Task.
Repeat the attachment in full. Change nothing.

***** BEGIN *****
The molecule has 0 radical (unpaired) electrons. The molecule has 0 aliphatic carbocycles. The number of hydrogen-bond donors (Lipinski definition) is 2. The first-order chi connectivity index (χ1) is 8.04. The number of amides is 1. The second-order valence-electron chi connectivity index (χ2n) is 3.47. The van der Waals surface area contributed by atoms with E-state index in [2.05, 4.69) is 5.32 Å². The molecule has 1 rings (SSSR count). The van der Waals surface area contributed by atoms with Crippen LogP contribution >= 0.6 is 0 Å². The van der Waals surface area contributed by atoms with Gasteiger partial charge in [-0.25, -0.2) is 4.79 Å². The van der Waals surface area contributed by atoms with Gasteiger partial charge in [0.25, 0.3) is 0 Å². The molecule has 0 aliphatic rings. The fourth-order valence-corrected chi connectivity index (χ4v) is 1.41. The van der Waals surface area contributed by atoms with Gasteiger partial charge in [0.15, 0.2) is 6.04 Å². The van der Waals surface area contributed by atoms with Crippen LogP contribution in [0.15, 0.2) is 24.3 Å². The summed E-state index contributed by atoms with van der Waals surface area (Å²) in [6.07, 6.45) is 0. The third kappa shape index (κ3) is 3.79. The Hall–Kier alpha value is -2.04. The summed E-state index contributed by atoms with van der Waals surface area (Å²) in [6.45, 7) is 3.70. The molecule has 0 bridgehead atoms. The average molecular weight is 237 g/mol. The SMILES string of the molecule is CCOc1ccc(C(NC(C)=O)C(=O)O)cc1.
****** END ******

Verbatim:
The molecule has 0 radical (unpaired) electrons. The molecule has 0 aliphatic carbocycles. The number of hydrogen-bond donors (Lipinski definition) is 2. The first-order chi connectivity index (χ1) is 8.04. The number of amides is 1. The second-order valence-electron chi connectivity index (χ2n) is 3.47. The van der Waals surface area contributed by atoms with E-state index in [2.05, 4.69) is 5.32 Å². The molecule has 1 rings (SSSR count). The van der Waals surface area contributed by atoms with Crippen LogP contribution >= 0.6 is 0 Å². The van der Waals surface area contributed by atoms with Gasteiger partial charge in [-0.25, -0.2) is 4.79 Å². The van der Waals surface area contributed by atoms with Gasteiger partial charge in [0.25, 0.3) is 0 Å². The molecule has 0 aliphatic rings. The fourth-order valence-corrected chi connectivity index (χ4v) is 1.41. The van der Waals surface area contributed by atoms with Gasteiger partial charge in [0.15, 0.2) is 6.04 Å². The van der Waals surface area contributed by atoms with Crippen LogP contribution in [0.15, 0.2) is 24.3 Å². The summed E-state index contributed by atoms with van der Waals surface area (Å²) in [6.07, 6.45) is 0. The third kappa shape index (κ3) is 3.79. The Hall–Kier alpha value is -2.04. The summed E-state index contributed by atoms with van der Waals surface area (Å²) in [6.45, 7) is 3.70. The molecule has 0 bridgehead atoms. The average molecular weight is 237 g/mol. The SMILES string of the molecule is CCOc1ccc(C(NC(C)=O)C(=O)O)cc1.